To protect consumers from real estate wire fraud, ALTA founded a coalition focused on building awareness among first-time homebuyers, who can be easy targets for scammers.
Consumer Protection • American Land Title Association
Buying a first home is a big part of the American Dream, but it can turn into a nightmare when buyers are scammed. In real estate wire fraud schemes, consumers get tricked into sending funds to the scammer’s accounts, rather than those involved in the transaction.
“Statistics from the American Land Title Association show homebuyers are not worried about real estate wire fraud,” says Megan Hernandez, ALTA’s public relations and marketing manager. “That is a problem.”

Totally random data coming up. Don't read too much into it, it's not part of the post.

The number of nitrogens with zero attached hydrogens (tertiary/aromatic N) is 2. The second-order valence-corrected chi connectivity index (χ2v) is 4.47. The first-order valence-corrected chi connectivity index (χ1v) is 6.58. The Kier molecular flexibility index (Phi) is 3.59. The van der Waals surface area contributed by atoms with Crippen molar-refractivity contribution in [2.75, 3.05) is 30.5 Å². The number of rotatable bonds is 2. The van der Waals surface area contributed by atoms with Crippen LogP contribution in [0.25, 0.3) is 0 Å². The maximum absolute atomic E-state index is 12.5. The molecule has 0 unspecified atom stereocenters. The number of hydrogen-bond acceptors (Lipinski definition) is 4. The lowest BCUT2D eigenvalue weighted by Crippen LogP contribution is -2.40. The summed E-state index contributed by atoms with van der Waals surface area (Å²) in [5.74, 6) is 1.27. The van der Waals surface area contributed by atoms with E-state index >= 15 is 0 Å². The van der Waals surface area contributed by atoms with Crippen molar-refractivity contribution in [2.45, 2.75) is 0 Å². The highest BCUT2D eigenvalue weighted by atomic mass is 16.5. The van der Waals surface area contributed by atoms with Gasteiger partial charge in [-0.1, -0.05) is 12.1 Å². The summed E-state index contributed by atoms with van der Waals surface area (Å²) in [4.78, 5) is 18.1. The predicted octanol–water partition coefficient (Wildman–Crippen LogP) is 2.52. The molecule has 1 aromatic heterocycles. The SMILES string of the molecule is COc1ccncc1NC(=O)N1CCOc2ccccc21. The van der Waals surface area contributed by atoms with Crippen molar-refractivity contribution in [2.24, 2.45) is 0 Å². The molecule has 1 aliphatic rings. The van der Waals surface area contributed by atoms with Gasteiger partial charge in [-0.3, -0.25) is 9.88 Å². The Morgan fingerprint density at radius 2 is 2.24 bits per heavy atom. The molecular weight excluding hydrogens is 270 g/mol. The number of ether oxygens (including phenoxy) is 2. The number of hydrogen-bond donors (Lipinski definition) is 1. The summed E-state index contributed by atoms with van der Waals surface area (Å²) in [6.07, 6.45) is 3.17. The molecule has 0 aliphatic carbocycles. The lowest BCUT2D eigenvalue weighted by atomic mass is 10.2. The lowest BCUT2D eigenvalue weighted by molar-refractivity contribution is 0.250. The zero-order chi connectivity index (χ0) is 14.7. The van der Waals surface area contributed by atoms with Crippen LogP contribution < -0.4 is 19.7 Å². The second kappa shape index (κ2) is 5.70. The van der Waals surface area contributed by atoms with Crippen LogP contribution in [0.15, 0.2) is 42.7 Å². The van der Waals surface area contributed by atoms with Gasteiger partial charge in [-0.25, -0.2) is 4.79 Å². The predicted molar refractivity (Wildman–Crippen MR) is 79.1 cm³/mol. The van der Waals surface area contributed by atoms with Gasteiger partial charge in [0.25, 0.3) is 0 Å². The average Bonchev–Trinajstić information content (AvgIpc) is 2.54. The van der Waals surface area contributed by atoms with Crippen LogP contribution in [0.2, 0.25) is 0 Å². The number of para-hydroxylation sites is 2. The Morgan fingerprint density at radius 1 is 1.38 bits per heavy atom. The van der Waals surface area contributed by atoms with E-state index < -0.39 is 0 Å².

Consumers need to be suspicious. It’s uncommon for title companies to change wiring instructions and payment information via email.
Real estate fraud cost victims $221 million in 2019, according to the FBI’s Internet Crime Report. “Our first goal is to raise awareness about the serious dangers of real estate wire fraud and mortgage closing scams,” Hernandez says.
To that end, the ALTA has founded the Coalition to Stop Real Estate Wire Fraud, which has targeted first-time home buyers to educate them about these scams. “We instruct consumers that there are two main rules: one, be vigilant, and two, protect your money,” Hernandez says. “Consumers need to be suspicious. It’s uncommon for title companies to change wiring instructions and payment information via email.”
Hernandez acknowledges that fraudsters will always look for creative new ways to separate people from their money, but she thinks in the future, with the right information, consumers will get better at detecting fraud. “The potential for fraud will probably always exist, but that doesn’t mean we can’t constantly be vigilant, educating consumers and professionals involved in the transaction about the latest fraud schemes,” Hernandez says.